As Don Nori said, “When you are certain that you have heard God tell His will to you, then you will automatically begin to pray specifically as He has shown”. This is an important kind of prayer for me because it borders on immediate needs.
Obligatory (Regular Temple Mount) Prayers
In our individual lives, we have our Temple Mounts just like the Jewish or Israeli people. Some religion designates place and prayer time. Others have meeting timetable for prayers. These categories of prayers are institutionalized as traditions or doctrines. They're dogmas for people who feel they have obligations to be at a particular place, at a particular time to pray to God. Here the Omnipresence of God is ignored.
While I am not against having a Temple Mount or a timetable for prayer. I think the immediate needs should be the paramount thing.
A Professor once told us a story. He said he was traveling with a colleague for an important function on behave of a University Community. They had stopped on their way to get a crucial document. Before they could come, the driver had gone to pray. They had to wait thirty minutes plus before the driver returned. By the time they got to their destination, they were twenty minutes late and lost the opportunity. “Will God answer the driver’s prayers?” he asked.
Well, whether God will answer that prayer or not, isn't ours to judge. The point he wanted to make was the driver could talk to God right in the car without going to a Temple. God's Omnipresence actually means we can talk to him anywhere.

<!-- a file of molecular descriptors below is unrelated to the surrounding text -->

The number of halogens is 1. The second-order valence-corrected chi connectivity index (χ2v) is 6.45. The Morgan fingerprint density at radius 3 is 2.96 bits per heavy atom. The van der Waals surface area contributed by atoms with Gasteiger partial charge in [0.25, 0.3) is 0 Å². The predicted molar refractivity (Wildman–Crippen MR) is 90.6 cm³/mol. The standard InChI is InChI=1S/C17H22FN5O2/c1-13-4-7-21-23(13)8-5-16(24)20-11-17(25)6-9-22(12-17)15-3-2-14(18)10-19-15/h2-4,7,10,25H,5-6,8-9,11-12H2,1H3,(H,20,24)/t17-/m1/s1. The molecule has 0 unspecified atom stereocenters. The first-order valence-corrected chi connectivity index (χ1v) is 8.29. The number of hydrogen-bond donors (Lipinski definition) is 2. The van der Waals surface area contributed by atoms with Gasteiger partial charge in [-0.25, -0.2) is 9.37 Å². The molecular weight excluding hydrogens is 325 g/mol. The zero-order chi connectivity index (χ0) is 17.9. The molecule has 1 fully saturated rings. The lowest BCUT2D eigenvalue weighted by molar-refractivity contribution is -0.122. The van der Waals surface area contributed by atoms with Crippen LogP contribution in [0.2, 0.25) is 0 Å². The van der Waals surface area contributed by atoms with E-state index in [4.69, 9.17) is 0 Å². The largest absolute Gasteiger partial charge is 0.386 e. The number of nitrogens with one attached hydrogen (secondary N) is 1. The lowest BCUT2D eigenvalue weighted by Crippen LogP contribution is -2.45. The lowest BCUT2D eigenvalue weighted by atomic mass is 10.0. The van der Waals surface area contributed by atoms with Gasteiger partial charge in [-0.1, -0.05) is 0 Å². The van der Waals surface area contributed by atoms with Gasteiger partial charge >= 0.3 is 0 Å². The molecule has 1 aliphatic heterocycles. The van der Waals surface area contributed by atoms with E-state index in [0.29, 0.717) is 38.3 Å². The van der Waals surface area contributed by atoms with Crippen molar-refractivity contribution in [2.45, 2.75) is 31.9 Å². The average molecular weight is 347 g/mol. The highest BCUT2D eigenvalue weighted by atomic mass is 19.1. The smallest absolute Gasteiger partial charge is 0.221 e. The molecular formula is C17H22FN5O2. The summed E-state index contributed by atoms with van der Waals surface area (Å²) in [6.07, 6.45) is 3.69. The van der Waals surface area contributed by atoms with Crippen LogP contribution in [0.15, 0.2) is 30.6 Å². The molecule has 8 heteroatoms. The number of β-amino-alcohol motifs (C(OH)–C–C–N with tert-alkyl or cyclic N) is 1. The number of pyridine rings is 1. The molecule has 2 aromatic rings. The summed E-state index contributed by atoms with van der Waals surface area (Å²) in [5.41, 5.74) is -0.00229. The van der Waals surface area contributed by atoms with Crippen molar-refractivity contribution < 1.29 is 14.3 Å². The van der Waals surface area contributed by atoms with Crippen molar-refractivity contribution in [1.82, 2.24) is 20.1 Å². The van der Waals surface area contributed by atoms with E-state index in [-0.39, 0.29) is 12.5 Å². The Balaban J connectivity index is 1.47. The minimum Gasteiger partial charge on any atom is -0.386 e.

Does God Answer Prayers?
This is one question often asked by people of all faiths and religions. I'm scared to say yes or no. One thing I can boldly say is that God answers prayers before we offer them. Really? Does God answer all our prayers? Yes! God answered all our prayers in His creation. This may sound absurd, however, let’s consider these points.
What can we pray for that God hasn’t provided? Can you think of one? Personally, I can’t think of any, and I'll be glad to hear from you if you have any. (Scroll to the comment box and write one thing you think man need and pray for, that God hasn’t provided). If God answered our prayers in His creation, the question of "Does God answers prayers?" do not arise.
Genesis chapter 1 and 2 recorded the creation story. The man was the last thing God created before resting on the seventh day. This indicates that the entire work of creation starting from light through to the creation of the beast of the fields was done and intended to provide for man. God made all the provisions so that man can enjoy the beauty and value of the creation.